Parliament says it will rely on its rules to ensure that on Thursday evening’s State of the Nation Address does not descend into chaos.

This follows threats by the Economic Freedom Fighters (EFF) that it will disrupt President Cyril Ramaphosa’s speech.

In 2014, EFF MPs disrupted Parliament during former President Jacob Zuma’s response to the Nkandla saga.

Ramaphosa will deliver his fourth State of the Nation Address on Thursday, but this is his second since he was elected president after last year’s general elections.

It is widely expected that he will talk about how government will stimulate the struggling economy, address matters around poor performing State-Owned Enterprises and job creation.

The EFF is insisting that Ramaphosa fire Public Enterprises Minister, Pravin Gordhan, for allegedly misleading the President about the state of affairs at Eskom.

The party has claimed in a statement that there is a plan to get police officers into the National Assembly to violently eject EFF MPs, if necessary.

However, Parliamentary spokesperson Moloto Mothapo has called on individuals with proof of this to produce it.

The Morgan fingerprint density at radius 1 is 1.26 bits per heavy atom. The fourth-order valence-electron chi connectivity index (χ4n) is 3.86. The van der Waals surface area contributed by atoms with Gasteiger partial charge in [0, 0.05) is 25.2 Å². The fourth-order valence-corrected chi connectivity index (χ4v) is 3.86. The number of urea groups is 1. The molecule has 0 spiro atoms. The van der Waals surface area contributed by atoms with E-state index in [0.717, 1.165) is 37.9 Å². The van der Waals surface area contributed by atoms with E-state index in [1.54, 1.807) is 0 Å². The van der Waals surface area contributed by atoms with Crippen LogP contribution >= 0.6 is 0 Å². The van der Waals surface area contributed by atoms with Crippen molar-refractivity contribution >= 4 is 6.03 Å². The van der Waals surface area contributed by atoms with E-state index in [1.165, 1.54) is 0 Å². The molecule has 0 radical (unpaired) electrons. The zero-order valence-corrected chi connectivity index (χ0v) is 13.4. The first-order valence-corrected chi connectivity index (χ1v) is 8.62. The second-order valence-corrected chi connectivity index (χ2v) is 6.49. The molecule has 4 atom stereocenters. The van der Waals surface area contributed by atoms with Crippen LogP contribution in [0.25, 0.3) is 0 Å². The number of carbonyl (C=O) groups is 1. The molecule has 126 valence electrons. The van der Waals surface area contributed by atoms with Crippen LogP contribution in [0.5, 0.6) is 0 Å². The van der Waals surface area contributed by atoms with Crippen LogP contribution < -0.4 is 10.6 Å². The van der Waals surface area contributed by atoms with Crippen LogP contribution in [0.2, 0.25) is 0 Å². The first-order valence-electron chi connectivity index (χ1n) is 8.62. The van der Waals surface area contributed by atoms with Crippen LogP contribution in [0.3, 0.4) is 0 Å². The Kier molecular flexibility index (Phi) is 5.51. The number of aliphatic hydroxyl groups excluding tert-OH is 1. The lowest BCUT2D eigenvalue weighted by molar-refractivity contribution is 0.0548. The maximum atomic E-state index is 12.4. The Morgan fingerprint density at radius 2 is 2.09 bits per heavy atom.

Mothapo says, “The existing joint rules of Parliament sufficiently protect sittings of the houses and committees from disorder. Open threats to disrupt the work of Parliament, including the propagation of conspiracy theories, are not in the interests of the public.”

He says, “Any MP or any parties with evidence of any alleged plot to unlawfully use police in the Chamber should come forward.”

Tsenoli warns EFF

National Assembly Deputy Speaker, Lechesa Tsenoli has sent a strong warning to EFF members that if they carry out their plan to disrupt Ramaphosa’s State of the Nation Address today they will be removed from Parliament.

Tsenoli says the rules of the House are clear.

He says, “We can’t allow people in the house to be disruptive. We adapted our rules because of this and there will be no hesitation by presiding officers to carry out that responsibility that in the event that the presiding officers feel that what’s happening is out of order, that they are not even listening to those who ask to talk to them gently and if they choose not to do so, their place is in the streets.”

Several former presidents of the country, except Jacob Zuma are expected to attend the State of the Nation Address.

Parliament’s presiding officers initially said that Zuma would not attend but on Wednesday a message from Parliament’s twitter account said that he would show up.

A statement from Zuma’s lawyers however clarified the matter, saying he was receiving medical treatment abroad.

Some of the prominent guests who have confirmed their attendance are former presidents Thabo Mbeki, Kgalema Motlanthe and FW De Klerk, former National Assembly Speaker Baleka Mbete as well as former Speaker of the first Parliament, Frene Ginwala.

Zuma did not attend last year’s SONA and will be absent again this year. Parliament is budgeting just more than R2 million for the event.

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